Liberty to practice any or no religion

Reference

Amendment I to the U.S. Constitution
"Congress shall make no law respecting an establishment of religion, or prohibiting the free exercise thereof. ..."

Articles

A Letter Concerning Toleration, by John Locke, 1689
Originally "Epistolia de Tolerentia", translated by William Popple
"First, Because the Care of Souls is not committed to the Civil Magistrate any more than to other Men. It is not committed unto him, I say, by God; because it appears not that God has ever given any such Authority to one Man over another, as to compell any one to his Religion. Nor can any such Power be vested in the Magistrate by the Consent of the People; because no man can so far abandon the care of his own Salvation, as blindly to leave it to the choice of any other, whether Prince or Subject, to prescribe to him what Faith or Worship he shall embrace."
Don't Fund Religious Groups, by Sheldon Richman, Jun 2001
Argues against President George W. Bush's proposal to give taxpayers' money to religious organizations
"He heaps high praise on those groups. But has it occurred to him that their success may have something to do to with their distance from government? Yet he proposes to close that distance. We already know what happens when private groups get too close to government. They lose their autonomy. ... Moreover, there is no way that the program can avoid funding religion — which is anathema in a free society. The Bush folks assure us the money won't be used this way, but they are being disingenuous."
Dump the Contraception Mandate and All the Rest, by Sheldon Richman, 3 Jan 2014
Questions advocates of mandating employers to pay for "insurance" coverage of contraceptives
"It is the government's decree — not the employers who object to it — that violates religious liberty. Those who favor the mandate say repeatedly that employers who would refuse to pay for their employees' contraceptives because of religious scruples would be denying women access to contraception. That is obviously a lie, sheer demagogy. No woman would be prohibited from obtaining contraceptive products because her employer refused to pay."
Michiganistan?, by Leon Drolet, Liberty, Jun 2003
"Why do some U.S. states join Islamic theocracies in having draconian laws against private, adult, consensual sex acts? ... When Jesus told the Pharisees to separate that belonging to God from that belonging to the state, he introduced for the first time the concept of a separation of the interests of religion and government."
Related Topic: Michigan
Religion and Freedom, by Rev. Robert A. Sirico, Future of Freedom, Dec 1993
Religion and the Constitution, by Thomas Sowell, 28 Jun 2002
Should Government Run Churches ... or Schools?, by Scott McPherson, 27 Dec 2002
Benjamin Tucker, Individualism, & Liberty: Not the Daughter but the Mother of Order, by Wendy McElroy, Literature of Liberty, 1981
Bibliographical essay covering the people and radical movements that influenced Tucker in his founding and publishing of Liberty, its major themes and contributors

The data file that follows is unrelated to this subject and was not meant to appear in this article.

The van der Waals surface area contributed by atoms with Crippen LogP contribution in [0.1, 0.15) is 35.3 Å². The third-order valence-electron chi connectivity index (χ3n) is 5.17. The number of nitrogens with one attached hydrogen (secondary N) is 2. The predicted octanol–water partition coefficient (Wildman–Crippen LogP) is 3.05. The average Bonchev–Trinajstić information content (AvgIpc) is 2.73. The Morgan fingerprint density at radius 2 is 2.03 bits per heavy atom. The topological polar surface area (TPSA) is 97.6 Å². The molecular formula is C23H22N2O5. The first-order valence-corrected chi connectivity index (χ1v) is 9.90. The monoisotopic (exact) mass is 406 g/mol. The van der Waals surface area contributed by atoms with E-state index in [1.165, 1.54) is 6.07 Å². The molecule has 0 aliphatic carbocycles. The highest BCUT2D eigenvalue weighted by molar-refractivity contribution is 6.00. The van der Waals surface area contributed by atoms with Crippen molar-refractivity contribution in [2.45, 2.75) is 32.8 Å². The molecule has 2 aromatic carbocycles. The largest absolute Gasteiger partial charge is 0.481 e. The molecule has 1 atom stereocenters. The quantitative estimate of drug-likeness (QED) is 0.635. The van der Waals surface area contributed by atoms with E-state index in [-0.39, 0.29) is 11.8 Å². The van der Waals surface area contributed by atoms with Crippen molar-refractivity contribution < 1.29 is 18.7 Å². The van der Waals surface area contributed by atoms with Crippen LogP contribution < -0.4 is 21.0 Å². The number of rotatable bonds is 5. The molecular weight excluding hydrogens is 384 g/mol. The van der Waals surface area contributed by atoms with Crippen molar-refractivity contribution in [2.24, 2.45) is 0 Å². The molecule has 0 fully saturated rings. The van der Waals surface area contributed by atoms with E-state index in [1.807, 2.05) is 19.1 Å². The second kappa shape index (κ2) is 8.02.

"Freethought was probably the first radical influence in Tucker's life. Born, as previously mentioned, of a Quaker father and a radical Unitarian mother, he was raised in New Bedford, Massachusetts, then a center of Quakerism and religious dissent. In this atmosphere of religious freedom, Tucker clearly recalled '"sitting steadily under the radical preaching" of the Reverend Mr. Potter, who rejected all dogmatic authority, whether of church organizations, scriptures, or creeds, and asserted individual freedom of belief.'"
John Locke's Top 5 Radical Political Ideas, by Brandon Turner, 29 Aug 2016
Brief discussion of "five features of Locke's political thought that remain particularly important": natural equality, property, consent, resistance and toleration
"In A Letter Concerning Toleration, published in 1689, Locke presents a number of arguments against forced religious conformity. Two of these are of particular interest: on the one hand, Locke argues that religious faith rests outside the purview of political society—that the religious beliefs of its citizens is not the business of government; on the other hand, he argues, political power refers to physical force, and true belief simply cannot be forced."
Related Topics: John Locke, Government, Property
The Authority of a Foreign Talisman: A Study of U.S. Constitutional Practice as Authority in Nineteenth Century Argentina and the Argentine Elite's Leap of Faith, by Jonathan M. Miller, American University Law Review, Jun 1997
Examines the history of Argentine law prior to adoption of the 1853 Constitution, the arguments in Alberdi's Bases and the influence of the U.S. Constitution during the remainder of the 19th century and up to 1930
"During the debate on freedom of religion, Gutiérrez responded to conservative critics from an Alberdian perspective, arguing that it would be impossible to attract foreigners without allowing them to practice their religion. His opponents, alarmed by this aspect of the Alberdi draft, indicated that the people of their provinces were distressed by Alberdi's emphasis on religious freedom and that Catholic immigration could satisfy Argentina's needs."

Cartoons and Comic Strips

An Unholy Union, by Ann Telnaes, 24 May 2004
Tonight's Debate: Should Religion Play a Bigger Role in U.S. Government?, by Tom Toles, The Washington Post, 30 Aug 2004